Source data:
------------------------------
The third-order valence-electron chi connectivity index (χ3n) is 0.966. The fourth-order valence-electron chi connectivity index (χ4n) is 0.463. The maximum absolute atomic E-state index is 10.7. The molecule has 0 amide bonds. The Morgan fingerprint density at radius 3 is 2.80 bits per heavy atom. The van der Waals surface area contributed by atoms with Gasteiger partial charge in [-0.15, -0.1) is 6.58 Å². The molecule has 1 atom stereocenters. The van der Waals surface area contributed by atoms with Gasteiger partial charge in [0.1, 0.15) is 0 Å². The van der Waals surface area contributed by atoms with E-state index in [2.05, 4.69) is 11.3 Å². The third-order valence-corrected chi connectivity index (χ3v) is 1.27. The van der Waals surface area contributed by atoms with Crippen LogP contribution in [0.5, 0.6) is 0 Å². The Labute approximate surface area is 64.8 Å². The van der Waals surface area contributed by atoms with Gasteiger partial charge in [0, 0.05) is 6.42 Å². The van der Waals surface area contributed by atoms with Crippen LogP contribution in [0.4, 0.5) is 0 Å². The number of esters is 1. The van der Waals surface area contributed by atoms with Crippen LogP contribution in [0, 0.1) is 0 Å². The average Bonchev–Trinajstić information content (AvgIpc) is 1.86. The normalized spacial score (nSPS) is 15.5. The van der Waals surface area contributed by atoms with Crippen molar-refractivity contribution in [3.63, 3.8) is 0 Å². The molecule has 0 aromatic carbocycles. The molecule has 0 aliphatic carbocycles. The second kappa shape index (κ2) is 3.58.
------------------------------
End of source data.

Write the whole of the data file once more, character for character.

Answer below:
The third-order valence-electron chi connectivity index (χ3n) is 0.966. The fourth-order valence-electron chi connectivity index (χ4n) is 0.463. The maximum absolute atomic E-state index is 10.7. The molecule has 0 amide bonds. The Morgan fingerprint density at radius 3 is 2.80 bits per heavy atom. The van der Waals surface area contributed by atoms with Gasteiger partial charge in [-0.15, -0.1) is 6.58 Å². The molecule has 1 atom stereocenters. The van der Waals surface area contributed by atoms with Gasteiger partial charge in [0.1, 0.15) is 0 Å². The van der Waals surface area contributed by atoms with E-state index in [2.05, 4.69) is 11.3 Å². The third-order valence-corrected chi connectivity index (χ3v) is 1.27. The van der Waals surface area contributed by atoms with Crippen LogP contribution in [0.5, 0.6) is 0 Å². The Labute approximate surface area is 64.8 Å². The van der Waals surface area contributed by atoms with Gasteiger partial charge in [0, 0.05) is 6.42 Å². The van der Waals surface area contributed by atoms with Crippen LogP contribution in [0.4, 0.5) is 0 Å². The number of esters is 1. The van der Waals surface area contributed by atoms with Crippen LogP contribution in [0, 0.1) is 0 Å². The average Bonchev–Trinajstić information content (AvgIpc) is 1.86. The normalized spacial score (nSPS) is 15.5. The van der Waals surface area contributed by atoms with Crippen molar-refractivity contribution in [3.63, 3.8) is 0 Å². The molecule has 0 aromatic carbocycles. The molecule has 0 aliphatic carbocycles. The second kappa shape index (κ2) is 3.58.